It’s a familiar quote, and ain’t that the truth?
I just completed my first full year on Medicare, and as a part of my annual Medicare wellness exam, I was provided multiple screenings that Medicare would pay for. The one test I was curious about was a cognitive test. The good news is that I passed. Phew! I didn’t know what to expect, and I thought I’d be in trouble when there were math questions. Luckily, the questions were related to understanding and tracking the money you spend.
Before the cognitive test, I was asked a series of questions, and at 66 years old, the line of questioning made me think, do I fit into an age group that needs help with daily tasks? I may not be a typical 66-year-old. I’m active, don’t suffer from aches and pains, don’t take any medications, and I’m in good health. Is this line of questioning the age at which people start to decline, or is it some artificial age picked by medical professionals? Regardless, the questions made me realize I’m doing a-okay! It’s also concerning that my age group may be declining in cognitive skills.
I haven’t always been kind to my body, and I’m thankful I figured things out sooner than later. I know people my age and younger who have osteoporosis, diabetes, high blood pressure, autoimmune issues, cancer, etc. I’ve been spared, and I’m grateful for my good health. My only complaint is a few symptoms related to menopause, and I’m doing my best to manage them daily.
So, what’s the secret sauce to staying healthy as we age? There’s not one thing that stands out for me, but rather many areas I work on.
- Keep a youthful mindset. It’s challenging to keep your head from thinking you’re “getting old.” But, you get exactly what you think about; if you think you’re older, then you are. Period.
- Keep moving! I admit I don’t move as much as I’d like. I do walk daily, but I also know that’s not enough. Weight-bearing exercises and stretching are ideal for keeping joints loose and blood flowing. In addition, many Medicare plans provide free memberships to your local gyms. Take advantage of them if you have access to them.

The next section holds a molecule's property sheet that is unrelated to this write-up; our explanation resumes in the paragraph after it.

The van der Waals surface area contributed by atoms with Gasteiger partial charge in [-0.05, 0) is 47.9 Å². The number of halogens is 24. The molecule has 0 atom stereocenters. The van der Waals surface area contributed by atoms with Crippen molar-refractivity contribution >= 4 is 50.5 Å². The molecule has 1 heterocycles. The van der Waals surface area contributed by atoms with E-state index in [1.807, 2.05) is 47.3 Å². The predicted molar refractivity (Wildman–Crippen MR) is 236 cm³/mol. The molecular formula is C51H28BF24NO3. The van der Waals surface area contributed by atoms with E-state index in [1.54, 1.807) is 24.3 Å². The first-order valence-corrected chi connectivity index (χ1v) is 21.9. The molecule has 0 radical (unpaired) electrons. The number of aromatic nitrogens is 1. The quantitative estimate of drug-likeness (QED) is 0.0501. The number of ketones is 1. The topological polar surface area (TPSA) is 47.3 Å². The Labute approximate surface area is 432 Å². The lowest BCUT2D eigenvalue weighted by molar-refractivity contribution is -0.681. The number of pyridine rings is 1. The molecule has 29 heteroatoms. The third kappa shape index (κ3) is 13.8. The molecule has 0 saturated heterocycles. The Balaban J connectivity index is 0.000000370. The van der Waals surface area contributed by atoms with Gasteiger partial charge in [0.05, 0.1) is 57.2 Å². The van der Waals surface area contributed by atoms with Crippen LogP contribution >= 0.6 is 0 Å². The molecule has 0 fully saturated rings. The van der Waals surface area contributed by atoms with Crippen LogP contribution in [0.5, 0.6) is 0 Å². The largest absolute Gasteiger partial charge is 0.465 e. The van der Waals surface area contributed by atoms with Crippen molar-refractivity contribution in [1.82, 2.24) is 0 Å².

- You are what you eat. That’s an obvious statement and needs no explanation. If you’re not active and consuming high sugar and refined carbs, you’ll experience weight gain. Hormones regulate our metabolism, and food is either friend or foe in combating health and weight issues.
- Be an empowered patient. Get your annual medical screenings and ask for screenings above what many healthcare providers will order. Bloodwork will reveal a snapshot of what may be going on with you. I realize for many, it’s a matter of the additional costs of the tests that prevent many from asking, but what’s the cost of not knowing? Many fear the unknown and don’t want to know if anything is wrong. Catching things early could extend your quality of life. For some, it may be a simple lifestyle change. My husband was diagnosed with prostate cancer and luckily caught it early, and it has been clear for over a year. I can’t stress how essential screenings are.
- Be social. Interactions with others are healthy and comforting. One thing covid taught us is that growth doesn’t happen in isolation. We lost the human touch, eye contact, and smiles with everyone for too long. Interaction with others stimulates the brain to focus on what people are saying. Look at people in the eyes when they speak and listen intently. Eye contact is the window to the soul.
If you have limitations in your life, whether related to health, mental well-being, or finances, do what you can and make daily progress. We all can make a change, no matter how small.
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